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When it comes to the vexed issue of the batting Powerplay, I’m convinced that the strategists will soon have enough historical data to crunch some meaningful numbers. As more ODI games are played under the new rules, there will be more data available and clear patterns will start to emerge.
Thus far, the batting Powerplay has been anything but! It has often been the Achilles heel for the batting team - poorly executed, poorly timed and the catalyst for a collapse. One of the problems with it has been this dual sense of fear (what if we lose wickets?) combined with the burden of self-expectation (the Powerplay is a powerful weapon that we MUST save for that match-winning moment). Instead of viewing it as another tactic in the batting arsenal, it’s almost viewed as Devil and Saviour in the one incarnation, thereby giving it that real Jekyll & Hyde quality that confuses clear thinking.
The final ODI at Durham between Australia and England was the last straw in a series that defined itself for a complete waste of this weapon. The sight of Australia taking the Powerplay with Ben Hilfenhaus at the crease, nine wickets down and in the 44th over, was the final nail in the coffin of abysmal tactics by both teams throughout the series. England were particularly dim-witted in their use of the Powerplay throughout the series, arguably amongst the worst examples of getting it wrong that you can possibly imagine.
The Champions Trophy in South Africa will show a different side to this tactic though. I’m convinced that it will indeed be an advantage for the batting team in this tournament. Why do I say that?
To begin with, I think teams will now crunch the data and start to realise that it’s probably wasted if you leave it too late in the innings. The last 10 overs tends to bring with it a flood of runs anyway so why waste the Powerplay then? Connected with this theory, if you can force the fielding side to use their ‘death bowlers’ in the middle of the innings to protect the Powerplay, that leaves even more scope to cash in at the end.
On South African pitches with bounce and carry, to say nothing of the effects of altitude, scoring rates will tend to be higher than during September in England or on the slow, dusty pitches in the Middle East for example (when Australia played Pakistan). These conditions will lend themselves to batsmen being able to clear the boundaries because the extra bounce opens up more of the field. On slow pitches, it is difficult to get under the ball and open up the full 360 degree radius of the outfield. We’ll see a lot more shots square of the wicket in the Champions Trophy when it comes times to push the accelerator. Players like Dilshan, Duminy, De Villiers and Dhoni (and many more that I simply can’t mention) who don’t need to rely on going straight down the ground will revel in these conditions during Powerplay overs.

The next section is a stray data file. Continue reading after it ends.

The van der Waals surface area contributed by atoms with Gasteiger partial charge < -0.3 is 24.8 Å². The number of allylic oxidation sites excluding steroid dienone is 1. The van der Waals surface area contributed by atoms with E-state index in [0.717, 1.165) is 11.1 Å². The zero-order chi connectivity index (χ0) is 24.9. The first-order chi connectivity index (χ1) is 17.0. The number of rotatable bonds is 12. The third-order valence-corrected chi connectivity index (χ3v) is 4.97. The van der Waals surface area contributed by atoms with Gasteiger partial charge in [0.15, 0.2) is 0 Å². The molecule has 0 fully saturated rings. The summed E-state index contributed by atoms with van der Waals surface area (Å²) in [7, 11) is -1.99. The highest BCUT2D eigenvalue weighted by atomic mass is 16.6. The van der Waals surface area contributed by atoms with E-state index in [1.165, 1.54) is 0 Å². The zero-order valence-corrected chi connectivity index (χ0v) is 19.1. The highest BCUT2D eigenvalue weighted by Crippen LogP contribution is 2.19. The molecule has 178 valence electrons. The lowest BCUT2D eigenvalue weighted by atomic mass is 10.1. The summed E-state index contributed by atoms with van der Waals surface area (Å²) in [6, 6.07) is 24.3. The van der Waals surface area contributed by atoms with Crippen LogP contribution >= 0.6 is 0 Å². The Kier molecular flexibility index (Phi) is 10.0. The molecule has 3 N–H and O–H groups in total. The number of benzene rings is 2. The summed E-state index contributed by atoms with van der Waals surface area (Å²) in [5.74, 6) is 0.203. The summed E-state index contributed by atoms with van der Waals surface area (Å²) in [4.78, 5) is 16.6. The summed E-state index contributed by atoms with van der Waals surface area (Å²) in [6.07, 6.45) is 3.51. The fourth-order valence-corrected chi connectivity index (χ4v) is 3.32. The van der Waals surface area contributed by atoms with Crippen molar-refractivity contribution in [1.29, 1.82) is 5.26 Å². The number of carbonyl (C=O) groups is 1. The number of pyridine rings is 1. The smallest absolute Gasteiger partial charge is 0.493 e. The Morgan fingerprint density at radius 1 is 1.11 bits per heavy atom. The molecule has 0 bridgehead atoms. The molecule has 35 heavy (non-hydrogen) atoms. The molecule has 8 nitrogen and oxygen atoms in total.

The pitches at Centurion and Johannesburg will be more suited to the quicker bowlers, thereby removing the choking threat of spin bowling in the middle of the innings. Small boundaries, hard pitches and balls flying further at altitude will reduce the stranglehold that spinners had on the game in the World Twenty20 for example. Fast bowlers who get their yorkers wrong will pay the price in these conditions, especially against batsmen adept at staying deep in the crease or flicking to fine leg. Extra pace and bounce will help established batsmen to plunder the late overs.
Most importantly, I think teams will do the math and realise that a Powerplay taken too late is a Powerplay wasted. I think we’ll see a lot more teams taking the option in the 30-40 over period, perhaps even in the 15-20 over range (if they get off to a great start) and then cashing in at the end against the lesser bowlers, even with the field spread. If the ball’s not turning or holding up and you’ve used your ‘finishers’ like Gul, Malinga, Lee, Parnell and the like earlier in the innings to stem the Powerplay bloodbath, you’ll be left with medium pacers or spinners at the end. I’m predicting some late carnage!
I’m looking forward to seeing the evolution of the Powerplay and to see if anyone’s really learnt anything from the recent past. If they haven’t, what’s the point of all those complicated software systems and statsgurus? It doesn’t take a genius to figure out the bleeding obvious – don’t leave the Powerplay so bloody late!!!!
Michael Jeh is an Oxford Blue who played first-class cricket, and a Playing Member of the MCC. He lives in BrisbaneFeeds: Michael Jeh
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Born in Colombo, educated at Oxford and now living in Brisbane, Michael Jeh (Fox) is a cricket lover with a global perspective on the game. An Oxford Blue who played first-class cricket, he is a Playing Member of the MCC and still plays grade cricket. Michael now works closely with elite athletes, and is passionate about youth intervention programmes. He still chases his boyhood dream of running a wildlife safari operation called Barefoot in Africa.